Día de los Muertos (or "Day of the Dead," for the infinitesimal fraction of English-speaking California residents who havent picked up a smattering of holiday Spanish) is a celebration renowned for the particular aesthetic of its accompanying art and altars. Nary a San Franciscan has failed to walk past a shop window in the Mission and admire the calavera figurines: skeletons dressed up in ordinary clothes and conspicuously involved in the most quotidian human affairs. "Bring Back the Dead" honors two nineteenth-century Mexican printmakers, José Guadalupe Posada and Manuel Manilla, whose work came to be associated with Día de los Muertos. The two created thousands of illustrations for news broadsides and other editorial publications, and often used calavera images to satirize current events and public figures. The exhibition serves as a memoriam for the artists and a nod to their artistic contribution -- Mexican artists like Diego Rivera and Jose Clemente Orozco were fond of citing Posada as an inspiration -- and features many of the original calavera images from these broadsides. Tonights gala reception also includes a mask-making demonstration by Felipe Horta, sugar skull techniques by Miguel Quintana, and a competition among the vast array of altars erected in the gallery.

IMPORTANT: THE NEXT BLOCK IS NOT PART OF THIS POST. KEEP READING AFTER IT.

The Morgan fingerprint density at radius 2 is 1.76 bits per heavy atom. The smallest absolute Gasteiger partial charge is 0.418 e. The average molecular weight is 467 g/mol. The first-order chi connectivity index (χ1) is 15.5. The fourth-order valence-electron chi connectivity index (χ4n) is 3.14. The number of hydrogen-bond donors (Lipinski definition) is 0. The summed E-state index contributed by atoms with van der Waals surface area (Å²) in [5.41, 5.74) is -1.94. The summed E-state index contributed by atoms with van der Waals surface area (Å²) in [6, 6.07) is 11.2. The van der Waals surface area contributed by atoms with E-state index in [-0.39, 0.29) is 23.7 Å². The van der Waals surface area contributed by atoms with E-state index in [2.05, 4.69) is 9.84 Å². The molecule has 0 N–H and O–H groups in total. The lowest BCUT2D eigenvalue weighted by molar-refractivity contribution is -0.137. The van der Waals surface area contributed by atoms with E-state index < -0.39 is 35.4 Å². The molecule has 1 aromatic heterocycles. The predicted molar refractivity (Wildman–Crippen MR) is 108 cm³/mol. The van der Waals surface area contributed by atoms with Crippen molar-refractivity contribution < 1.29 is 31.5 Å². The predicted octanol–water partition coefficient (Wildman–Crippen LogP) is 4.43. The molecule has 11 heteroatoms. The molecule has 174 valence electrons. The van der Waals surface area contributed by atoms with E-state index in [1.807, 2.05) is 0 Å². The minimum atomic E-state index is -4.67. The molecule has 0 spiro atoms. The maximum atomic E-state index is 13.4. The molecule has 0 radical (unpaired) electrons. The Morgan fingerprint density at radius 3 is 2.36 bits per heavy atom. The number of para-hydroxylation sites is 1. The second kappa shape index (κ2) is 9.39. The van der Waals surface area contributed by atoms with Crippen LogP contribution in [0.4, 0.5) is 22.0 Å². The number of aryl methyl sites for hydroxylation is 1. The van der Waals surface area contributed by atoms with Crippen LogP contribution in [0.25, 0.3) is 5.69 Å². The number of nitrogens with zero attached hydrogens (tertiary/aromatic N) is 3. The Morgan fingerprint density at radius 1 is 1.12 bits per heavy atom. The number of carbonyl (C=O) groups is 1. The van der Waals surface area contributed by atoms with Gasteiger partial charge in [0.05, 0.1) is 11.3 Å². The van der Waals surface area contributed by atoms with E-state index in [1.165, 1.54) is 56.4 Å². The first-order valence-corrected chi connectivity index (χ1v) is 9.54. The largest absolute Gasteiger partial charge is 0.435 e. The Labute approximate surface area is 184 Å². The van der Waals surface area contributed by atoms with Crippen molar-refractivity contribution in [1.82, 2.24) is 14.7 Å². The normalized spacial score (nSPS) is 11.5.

A reception for "Bring Back the Dead" starts at 6 p.m. Nov. 2.
Nov. 2-21, 2009